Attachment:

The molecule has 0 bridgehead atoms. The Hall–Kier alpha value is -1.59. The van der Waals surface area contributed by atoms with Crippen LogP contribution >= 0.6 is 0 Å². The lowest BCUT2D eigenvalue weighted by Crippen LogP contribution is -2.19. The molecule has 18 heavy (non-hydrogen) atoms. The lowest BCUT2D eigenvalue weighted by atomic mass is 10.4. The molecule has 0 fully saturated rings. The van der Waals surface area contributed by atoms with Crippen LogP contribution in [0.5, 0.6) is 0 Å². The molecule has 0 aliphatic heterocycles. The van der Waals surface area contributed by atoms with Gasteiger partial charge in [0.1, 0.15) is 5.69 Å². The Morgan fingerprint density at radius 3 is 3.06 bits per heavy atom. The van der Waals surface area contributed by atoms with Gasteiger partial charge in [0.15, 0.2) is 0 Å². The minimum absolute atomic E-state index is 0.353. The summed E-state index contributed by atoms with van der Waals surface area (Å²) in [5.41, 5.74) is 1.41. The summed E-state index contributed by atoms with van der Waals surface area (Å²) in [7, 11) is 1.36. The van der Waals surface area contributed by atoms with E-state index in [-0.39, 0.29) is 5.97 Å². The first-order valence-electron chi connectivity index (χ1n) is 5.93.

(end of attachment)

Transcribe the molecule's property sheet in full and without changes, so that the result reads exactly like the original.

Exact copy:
The molecule has 0 bridgehead atoms. The Hall–Kier alpha value is -1.59. The van der Waals surface area contributed by atoms with Crippen LogP contribution >= 0.6 is 0 Å². The lowest BCUT2D eigenvalue weighted by Crippen LogP contribution is -2.19. The molecule has 18 heavy (non-hydrogen) atoms. The lowest BCUT2D eigenvalue weighted by atomic mass is 10.4. The molecule has 0 fully saturated rings. The van der Waals surface area contributed by atoms with Crippen LogP contribution in [0.5, 0.6) is 0 Å². The molecule has 0 aliphatic heterocycles. The van der Waals surface area contributed by atoms with Gasteiger partial charge in [0.1, 0.15) is 5.69 Å². The Morgan fingerprint density at radius 3 is 3.06 bits per heavy atom. The van der Waals surface area contributed by atoms with Gasteiger partial charge in [0.15, 0.2) is 0 Å². The minimum absolute atomic E-state index is 0.353. The summed E-state index contributed by atoms with van der Waals surface area (Å²) in [5.41, 5.74) is 1.41. The summed E-state index contributed by atoms with van der Waals surface area (Å²) in [7, 11) is 1.36. The van der Waals surface area contributed by atoms with E-state index in [-0.39, 0.29) is 5.97 Å². The first-order valence-electron chi connectivity index (χ1n) is 5.93.